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Reviews – Page 2 – Scottish Review of Books



August 10, 2018
by Harry McGrath

James Buchan’s biography of John Law is a thing of biblical proportions but it still comes with a bonus card inside. One side of the card has a series of short hymns to Buchan’s abilities as a writer and his facility for making difficult subjects accessible. The other has some ‘facts about John...


June 2, 2018
by Susan Mansfield

In the whirlwind of Freshers’ Week at Edinburgh College of Art in 1961, Helen Percy, 18 years old and newly arrived from Golspie, attended a concert, ‘a wild, orgiastic, anarchic charade’, in which a pianist, draped in a fishing net, with a butcher’s bone on a rope around his waist, ‘thundered...


June 2, 2018
by Cal Flynn

In William Atkin’s The Moor, a heady brew of literary criticism, topography and nature writing, our attention was directed to that most enigmatic and evocative of landscapes. It is a stark place – clean-lined, curving, emptied of landmarks – the perfectly bleak backdrop of that classic work of...


June 2, 2018
by Harry Ritchie

Brexit. Trump. Putin. The Chinese. Terrorism. Fundamentalism. Et bloody cetera. You’ve got to say, the late teens of the twenty-first century do not look like a great time for the whole rational-progressive project. Endarkenment Now seems the much more accurate title for this book, given that the...


June 2, 2018
by Alasdair McKillop

Just imagine what your family members would be saying if you’d been a decade in the dying and there was still no prospect of you doing the decent thing. People say very bad things indeed about the Labour Party so does that mean it’s taking its time getting into the ground? The Daily Telegraph columnist...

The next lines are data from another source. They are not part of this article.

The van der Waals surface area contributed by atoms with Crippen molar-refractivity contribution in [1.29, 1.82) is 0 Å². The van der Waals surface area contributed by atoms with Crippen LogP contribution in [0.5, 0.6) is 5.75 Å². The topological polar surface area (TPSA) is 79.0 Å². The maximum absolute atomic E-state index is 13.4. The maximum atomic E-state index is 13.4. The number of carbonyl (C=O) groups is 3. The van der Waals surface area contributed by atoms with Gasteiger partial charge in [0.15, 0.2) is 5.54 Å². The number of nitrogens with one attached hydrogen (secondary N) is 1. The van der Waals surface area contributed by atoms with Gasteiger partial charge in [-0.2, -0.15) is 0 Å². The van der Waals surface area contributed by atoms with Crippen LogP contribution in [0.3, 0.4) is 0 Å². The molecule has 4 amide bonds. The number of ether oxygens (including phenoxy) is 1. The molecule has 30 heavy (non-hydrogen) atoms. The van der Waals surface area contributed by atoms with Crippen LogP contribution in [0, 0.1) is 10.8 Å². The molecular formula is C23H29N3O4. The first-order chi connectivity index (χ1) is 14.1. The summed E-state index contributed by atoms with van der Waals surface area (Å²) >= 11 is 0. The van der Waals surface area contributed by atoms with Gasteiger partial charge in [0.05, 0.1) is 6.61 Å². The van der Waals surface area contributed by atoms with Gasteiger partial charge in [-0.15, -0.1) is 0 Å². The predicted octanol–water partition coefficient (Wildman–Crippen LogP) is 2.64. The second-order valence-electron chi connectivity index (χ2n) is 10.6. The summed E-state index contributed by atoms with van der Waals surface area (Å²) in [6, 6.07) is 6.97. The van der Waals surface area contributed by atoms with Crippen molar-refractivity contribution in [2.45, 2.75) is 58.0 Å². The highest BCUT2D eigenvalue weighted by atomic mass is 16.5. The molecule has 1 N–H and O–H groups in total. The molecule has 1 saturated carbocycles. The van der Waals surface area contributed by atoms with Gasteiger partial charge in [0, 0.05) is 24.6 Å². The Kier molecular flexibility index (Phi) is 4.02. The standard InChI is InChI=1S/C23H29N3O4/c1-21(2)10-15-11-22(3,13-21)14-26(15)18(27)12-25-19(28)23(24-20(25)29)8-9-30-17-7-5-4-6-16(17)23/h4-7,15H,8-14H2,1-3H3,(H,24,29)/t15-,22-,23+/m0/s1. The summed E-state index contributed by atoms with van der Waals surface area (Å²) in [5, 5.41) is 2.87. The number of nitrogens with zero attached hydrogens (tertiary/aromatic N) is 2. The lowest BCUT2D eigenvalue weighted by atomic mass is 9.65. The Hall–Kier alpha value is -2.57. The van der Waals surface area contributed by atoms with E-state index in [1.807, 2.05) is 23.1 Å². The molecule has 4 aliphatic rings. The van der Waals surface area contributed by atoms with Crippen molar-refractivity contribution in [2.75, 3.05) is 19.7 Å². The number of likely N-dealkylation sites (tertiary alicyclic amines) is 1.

June 2, 2018
by Rosemary Goring

Were John Ruskin alive, you would hear him cheering at the Court of Session decision in March against Dr Reiner Brach, a steel trader, who wanted to keep his Highland estate off bounds to the public. To that end he had erected high gates and warning signs to prevent their access. As Ruskin wrote, ‘of...

Endangered Species

February 10, 2018
by Kirsty Gunn

The essay is an attractive option for addressing a huge range of subjects in a kind of prose that may be casual and simple, or scientific, ornate or allusive. It has no rules. It is demotic or rhetorical, compact or discursive, or all of these. Its only requirement is, as the word suggests – from...

For Those In Peril

February 10, 2018
by John MacLeod

You have almost certainly never heard of the Tuscania. Nor another liner, the Otranto. I certainly had not. Yet, in 1918 and as the Great War wound up to its denouement, both these British troopships – laden with hundreds of American conscript soldiers – went down, and with great loss of life; even...

Wooing Jimmy

February 10, 2018
by David Torrance

A few years ago, when the Scottish National Party was still riding high in the polls, I was chatting to a thoughtful Nationalist about the party’s tendency to co-opt figures from the Labour movement. I mentioned the former Scottish Trades Union Congress president Campbell Christie, who had passed...

The Debatable Land

February 10, 2018
by Harry McGrath

When I was a school boy in the Scottish Border town of Galashiels, the block of flats next door to us was reserved for members of the local police force. There were six flats in total, a generous allotment for a smallish town with a low crime rate. I could almost count the minutes before an officer...